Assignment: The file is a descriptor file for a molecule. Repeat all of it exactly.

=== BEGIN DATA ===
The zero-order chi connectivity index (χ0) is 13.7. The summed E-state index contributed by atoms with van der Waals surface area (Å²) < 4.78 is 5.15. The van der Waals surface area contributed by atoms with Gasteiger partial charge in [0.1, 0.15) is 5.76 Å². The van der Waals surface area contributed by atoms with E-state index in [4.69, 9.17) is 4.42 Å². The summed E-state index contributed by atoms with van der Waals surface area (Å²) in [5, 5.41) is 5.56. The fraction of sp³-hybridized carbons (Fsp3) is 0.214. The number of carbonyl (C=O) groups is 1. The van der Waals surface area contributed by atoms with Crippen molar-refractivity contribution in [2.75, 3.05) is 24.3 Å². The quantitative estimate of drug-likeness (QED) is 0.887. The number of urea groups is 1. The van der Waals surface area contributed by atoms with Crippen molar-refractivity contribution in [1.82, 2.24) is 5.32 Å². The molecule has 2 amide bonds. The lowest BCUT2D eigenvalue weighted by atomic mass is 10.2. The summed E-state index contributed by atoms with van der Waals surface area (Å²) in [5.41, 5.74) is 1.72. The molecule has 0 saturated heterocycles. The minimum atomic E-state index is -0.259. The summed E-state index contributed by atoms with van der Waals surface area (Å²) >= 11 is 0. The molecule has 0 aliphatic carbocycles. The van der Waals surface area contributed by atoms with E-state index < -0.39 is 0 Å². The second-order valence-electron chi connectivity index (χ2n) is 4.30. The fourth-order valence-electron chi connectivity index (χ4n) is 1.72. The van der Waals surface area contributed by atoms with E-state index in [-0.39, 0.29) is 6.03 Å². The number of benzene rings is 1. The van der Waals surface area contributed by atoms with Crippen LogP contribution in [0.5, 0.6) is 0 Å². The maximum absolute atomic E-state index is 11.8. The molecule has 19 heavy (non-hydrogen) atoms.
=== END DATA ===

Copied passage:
The zero-order chi connectivity index (χ0) is 13.7. The summed E-state index contributed by atoms with van der Waals surface area (Å²) < 4.78 is 5.15. The van der Waals surface area contributed by atoms with Gasteiger partial charge in [0.1, 0.15) is 5.76 Å². The van der Waals surface area contributed by atoms with E-state index in [4.69, 9.17) is 4.42 Å². The summed E-state index contributed by atoms with van der Waals surface area (Å²) in [5, 5.41) is 5.56. The fraction of sp³-hybridized carbons (Fsp3) is 0.214. The number of carbonyl (C=O) groups is 1. The van der Waals surface area contributed by atoms with Crippen molar-refractivity contribution in [2.75, 3.05) is 24.3 Å². The quantitative estimate of drug-likeness (QED) is 0.887. The number of urea groups is 1. The van der Waals surface area contributed by atoms with Crippen molar-refractivity contribution in [1.82, 2.24) is 5.32 Å². The molecule has 2 amide bonds. The lowest BCUT2D eigenvalue weighted by atomic mass is 10.2. The summed E-state index contributed by atoms with van der Waals surface area (Å²) in [5.41, 5.74) is 1.72. The molecule has 0 saturated heterocycles. The minimum atomic E-state index is -0.259. The summed E-state index contributed by atoms with van der Waals surface area (Å²) >= 11 is 0. The molecule has 0 aliphatic carbocycles. The van der Waals surface area contributed by atoms with E-state index < -0.39 is 0 Å². The second-order valence-electron chi connectivity index (χ2n) is 4.30. The fourth-order valence-electron chi connectivity index (χ4n) is 1.72. The van der Waals surface area contributed by atoms with E-state index in [-0.39, 0.29) is 6.03 Å². The number of benzene rings is 1. The van der Waals surface area contributed by atoms with Crippen LogP contribution in [0.5, 0.6) is 0 Å². The maximum absolute atomic E-state index is 11.8. The molecule has 19 heavy (non-hydrogen) atoms.